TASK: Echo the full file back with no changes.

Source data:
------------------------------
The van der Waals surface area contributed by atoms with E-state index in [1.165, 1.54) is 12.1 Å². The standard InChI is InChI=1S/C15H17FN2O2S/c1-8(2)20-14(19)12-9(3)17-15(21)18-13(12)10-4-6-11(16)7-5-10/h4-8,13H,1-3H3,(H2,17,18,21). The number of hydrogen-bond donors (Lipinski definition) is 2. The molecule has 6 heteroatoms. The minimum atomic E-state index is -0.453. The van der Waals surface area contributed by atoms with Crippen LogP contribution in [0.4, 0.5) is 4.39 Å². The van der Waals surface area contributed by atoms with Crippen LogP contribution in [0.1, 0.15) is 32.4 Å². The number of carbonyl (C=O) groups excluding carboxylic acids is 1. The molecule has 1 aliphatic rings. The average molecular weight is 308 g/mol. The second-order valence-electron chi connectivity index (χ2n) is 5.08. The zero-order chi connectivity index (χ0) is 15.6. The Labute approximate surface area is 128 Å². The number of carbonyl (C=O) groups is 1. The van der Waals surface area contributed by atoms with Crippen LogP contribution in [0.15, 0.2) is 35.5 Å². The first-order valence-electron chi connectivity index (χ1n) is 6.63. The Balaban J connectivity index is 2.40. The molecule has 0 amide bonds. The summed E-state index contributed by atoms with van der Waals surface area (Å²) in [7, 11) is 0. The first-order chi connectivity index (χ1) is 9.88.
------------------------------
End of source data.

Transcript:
The van der Waals surface area contributed by atoms with E-state index in [1.165, 1.54) is 12.1 Å². The standard InChI is InChI=1S/C15H17FN2O2S/c1-8(2)20-14(19)12-9(3)17-15(21)18-13(12)10-4-6-11(16)7-5-10/h4-8,13H,1-3H3,(H2,17,18,21). The number of hydrogen-bond donors (Lipinski definition) is 2. The molecule has 6 heteroatoms. The minimum atomic E-state index is -0.453. The van der Waals surface area contributed by atoms with Crippen LogP contribution in [0.4, 0.5) is 4.39 Å². The van der Waals surface area contributed by atoms with Crippen LogP contribution in [0.1, 0.15) is 32.4 Å². The number of carbonyl (C=O) groups excluding carboxylic acids is 1. The molecule has 1 aliphatic rings. The average molecular weight is 308 g/mol. The second-order valence-electron chi connectivity index (χ2n) is 5.08. The zero-order chi connectivity index (χ0) is 15.6. The Labute approximate surface area is 128 Å². The number of carbonyl (C=O) groups is 1. The van der Waals surface area contributed by atoms with Crippen LogP contribution in [0.15, 0.2) is 35.5 Å². The first-order valence-electron chi connectivity index (χ1n) is 6.63. The Balaban J connectivity index is 2.40. The molecule has 0 amide bonds. The summed E-state index contributed by atoms with van der Waals surface area (Å²) in [7, 11) is 0. The first-order chi connectivity index (χ1) is 9.88.